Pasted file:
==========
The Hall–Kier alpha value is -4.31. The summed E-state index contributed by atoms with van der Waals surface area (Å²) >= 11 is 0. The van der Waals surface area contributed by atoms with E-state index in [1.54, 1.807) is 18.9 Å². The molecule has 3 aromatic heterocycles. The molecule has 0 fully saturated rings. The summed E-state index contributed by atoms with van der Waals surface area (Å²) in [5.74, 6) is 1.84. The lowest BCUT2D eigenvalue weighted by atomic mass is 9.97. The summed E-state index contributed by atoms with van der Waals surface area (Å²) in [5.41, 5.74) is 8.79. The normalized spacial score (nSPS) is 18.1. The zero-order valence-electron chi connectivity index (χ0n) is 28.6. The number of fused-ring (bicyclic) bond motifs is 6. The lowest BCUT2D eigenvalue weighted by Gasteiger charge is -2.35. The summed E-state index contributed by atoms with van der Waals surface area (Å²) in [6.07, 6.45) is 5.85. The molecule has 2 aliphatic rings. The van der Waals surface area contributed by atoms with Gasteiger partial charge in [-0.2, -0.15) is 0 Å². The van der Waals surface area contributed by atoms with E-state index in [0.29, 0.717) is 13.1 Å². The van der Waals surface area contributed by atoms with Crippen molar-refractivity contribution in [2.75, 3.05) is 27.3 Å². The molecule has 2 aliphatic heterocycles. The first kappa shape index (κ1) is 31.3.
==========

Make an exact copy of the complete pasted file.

The Hall–Kier alpha value is -4.31. The summed E-state index contributed by atoms with van der Waals surface area (Å²) >= 11 is 0. The van der Waals surface area contributed by atoms with E-state index in [1.54, 1.807) is 18.9 Å². The molecule has 3 aromatic heterocycles. The molecule has 0 fully saturated rings. The summed E-state index contributed by atoms with van der Waals surface area (Å²) in [5.74, 6) is 1.84. The lowest BCUT2D eigenvalue weighted by atomic mass is 9.97. The summed E-state index contributed by atoms with van der Waals surface area (Å²) in [5.41, 5.74) is 8.79. The normalized spacial score (nSPS) is 18.1. The zero-order valence-electron chi connectivity index (χ0n) is 28.6. The number of fused-ring (bicyclic) bond motifs is 6. The lowest BCUT2D eigenvalue weighted by Gasteiger charge is -2.35. The summed E-state index contributed by atoms with van der Waals surface area (Å²) in [6.07, 6.45) is 5.85. The molecule has 2 aliphatic rings. The van der Waals surface area contributed by atoms with Gasteiger partial charge in [-0.2, -0.15) is 0 Å². The van der Waals surface area contributed by atoms with E-state index in [0.29, 0.717) is 13.1 Å². The van der Waals surface area contributed by atoms with Crippen molar-refractivity contribution in [2.75, 3.05) is 27.3 Å². The molecule has 2 aliphatic heterocycles. The first kappa shape index (κ1) is 31.3.